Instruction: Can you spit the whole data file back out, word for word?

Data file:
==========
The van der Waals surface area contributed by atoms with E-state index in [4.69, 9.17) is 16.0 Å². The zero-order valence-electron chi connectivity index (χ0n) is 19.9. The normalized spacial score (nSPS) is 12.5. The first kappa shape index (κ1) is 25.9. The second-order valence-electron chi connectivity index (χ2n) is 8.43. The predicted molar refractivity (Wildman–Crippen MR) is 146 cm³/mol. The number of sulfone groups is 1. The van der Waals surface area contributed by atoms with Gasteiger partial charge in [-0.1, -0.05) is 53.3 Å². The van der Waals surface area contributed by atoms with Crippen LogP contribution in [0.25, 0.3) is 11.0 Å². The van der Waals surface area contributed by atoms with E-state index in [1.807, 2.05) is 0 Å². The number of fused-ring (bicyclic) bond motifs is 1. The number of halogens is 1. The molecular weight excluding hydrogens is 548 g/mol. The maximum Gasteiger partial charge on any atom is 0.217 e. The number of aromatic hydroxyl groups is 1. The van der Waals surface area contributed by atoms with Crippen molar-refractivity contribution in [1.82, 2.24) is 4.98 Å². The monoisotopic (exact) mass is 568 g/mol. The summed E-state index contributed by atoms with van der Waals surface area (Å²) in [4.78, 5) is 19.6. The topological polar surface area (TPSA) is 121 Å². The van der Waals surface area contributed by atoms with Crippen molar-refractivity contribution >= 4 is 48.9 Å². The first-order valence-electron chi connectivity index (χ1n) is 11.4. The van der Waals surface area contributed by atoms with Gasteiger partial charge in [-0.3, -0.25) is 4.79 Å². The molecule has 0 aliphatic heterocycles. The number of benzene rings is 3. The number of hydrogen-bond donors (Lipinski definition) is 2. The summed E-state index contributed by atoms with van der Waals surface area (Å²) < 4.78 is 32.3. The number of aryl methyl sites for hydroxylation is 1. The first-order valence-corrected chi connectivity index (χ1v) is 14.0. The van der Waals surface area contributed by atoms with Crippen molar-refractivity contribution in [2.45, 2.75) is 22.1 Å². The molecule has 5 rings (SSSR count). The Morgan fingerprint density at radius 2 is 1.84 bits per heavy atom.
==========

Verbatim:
The van der Waals surface area contributed by atoms with E-state index in [4.69, 9.17) is 16.0 Å². The zero-order valence-electron chi connectivity index (χ0n) is 19.9. The normalized spacial score (nSPS) is 12.5. The first kappa shape index (κ1) is 25.9. The second-order valence-electron chi connectivity index (χ2n) is 8.43. The predicted molar refractivity (Wildman–Crippen MR) is 146 cm³/mol. The number of sulfone groups is 1. The van der Waals surface area contributed by atoms with Gasteiger partial charge in [-0.1, -0.05) is 53.3 Å². The van der Waals surface area contributed by atoms with Crippen LogP contribution in [0.25, 0.3) is 11.0 Å². The van der Waals surface area contributed by atoms with E-state index in [1.807, 2.05) is 0 Å². The number of fused-ring (bicyclic) bond motifs is 1. The number of halogens is 1. The molecular weight excluding hydrogens is 548 g/mol. The maximum Gasteiger partial charge on any atom is 0.217 e. The number of aromatic hydroxyl groups is 1. The van der Waals surface area contributed by atoms with Crippen molar-refractivity contribution in [1.82, 2.24) is 4.98 Å². The monoisotopic (exact) mass is 568 g/mol. The summed E-state index contributed by atoms with van der Waals surface area (Å²) in [4.78, 5) is 19.6. The topological polar surface area (TPSA) is 121 Å². The van der Waals surface area contributed by atoms with Crippen molar-refractivity contribution >= 4 is 48.9 Å². The first-order valence-electron chi connectivity index (χ1n) is 11.4. The van der Waals surface area contributed by atoms with Gasteiger partial charge in [-0.3, -0.25) is 4.79 Å². The molecule has 0 aliphatic heterocycles. The number of benzene rings is 3. The number of hydrogen-bond donors (Lipinski definition) is 2. The summed E-state index contributed by atoms with van der Waals surface area (Å²) < 4.78 is 32.3. The number of aryl methyl sites for hydroxylation is 1. The first-order valence-corrected chi connectivity index (χ1v) is 14.0. The van der Waals surface area contributed by atoms with Crippen molar-refractivity contribution in [2.45, 2.75) is 22.1 Å². The molecule has 5 rings (SSSR count). The Morgan fingerprint density at radius 2 is 1.84 bits per heavy atom.